Some clients feel more at ease after making small talk; they may opt to comment on the recent weather change, sports team score, or even office decor. Some say nothing, possibly counting the seconds until they are seated, and the door is securely closed, so they can then fall apart and let the tears flow. Some get angry, their fists tighten and motion in the air.
The therapist will build rapport by following their client’s lead. With active listening and unconditional positive regard—two famous therapeutic tools created by Carl Rogers—the therapist’s body language, eye contact, and words will all work in tandem to relay the message to the client that what he has to say is important and in essence, so is he. For example, Steve began our first session by describing how his wife rooted against his favorite team, regardless of the sport, because she resented the time and attention his fan activities took away from their time together. She said football, in particular, had an ability to hijack his personality.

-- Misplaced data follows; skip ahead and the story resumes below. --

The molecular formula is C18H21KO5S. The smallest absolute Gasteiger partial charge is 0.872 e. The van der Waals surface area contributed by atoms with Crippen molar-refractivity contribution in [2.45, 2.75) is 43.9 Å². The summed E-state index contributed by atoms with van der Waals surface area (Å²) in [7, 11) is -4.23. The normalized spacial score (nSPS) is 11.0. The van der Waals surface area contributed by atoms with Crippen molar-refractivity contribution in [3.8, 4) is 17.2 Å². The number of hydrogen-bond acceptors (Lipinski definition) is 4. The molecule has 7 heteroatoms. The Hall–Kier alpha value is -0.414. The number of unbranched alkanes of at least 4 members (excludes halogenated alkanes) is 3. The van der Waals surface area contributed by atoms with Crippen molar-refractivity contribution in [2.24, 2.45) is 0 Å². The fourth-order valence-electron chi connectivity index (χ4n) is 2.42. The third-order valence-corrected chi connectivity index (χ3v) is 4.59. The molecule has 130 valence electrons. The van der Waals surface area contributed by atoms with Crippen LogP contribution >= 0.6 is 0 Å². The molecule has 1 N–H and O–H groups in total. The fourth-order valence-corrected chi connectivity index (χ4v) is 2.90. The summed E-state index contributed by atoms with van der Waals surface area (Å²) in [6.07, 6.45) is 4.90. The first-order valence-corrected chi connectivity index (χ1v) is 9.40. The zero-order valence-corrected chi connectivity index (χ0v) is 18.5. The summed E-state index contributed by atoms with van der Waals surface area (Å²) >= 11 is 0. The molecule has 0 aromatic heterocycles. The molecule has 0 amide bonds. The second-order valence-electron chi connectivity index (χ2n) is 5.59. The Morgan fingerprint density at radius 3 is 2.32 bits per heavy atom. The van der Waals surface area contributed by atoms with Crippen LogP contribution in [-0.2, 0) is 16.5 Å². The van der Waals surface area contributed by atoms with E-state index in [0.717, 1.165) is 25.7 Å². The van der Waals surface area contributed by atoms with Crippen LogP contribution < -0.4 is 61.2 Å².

When Steve shared a recurring joke he told himself about being able to enjoy the next football season because of his wife’s infidelity, I joked and laughed along with him. Humor bonded us, so he felt more comfortable as opposed to being under evaluation all the time by a mental health professional. Once the therapist or mediator has established rapport, there is a genuine connection, and it’s easier to break through a client’s emotional defenses.
The second therapy tool, validation, plays a critical role in therapy and mediation. In mediation, both parties want to feel like their side has been heard and considered fairly before they can begin seriously discussing terms for an agreement. Therapy provides a clear framework for validating a client that mediators can use: parrot back to the client what you heard him say, and add your own interpretation, along with a question as to whether you got it right.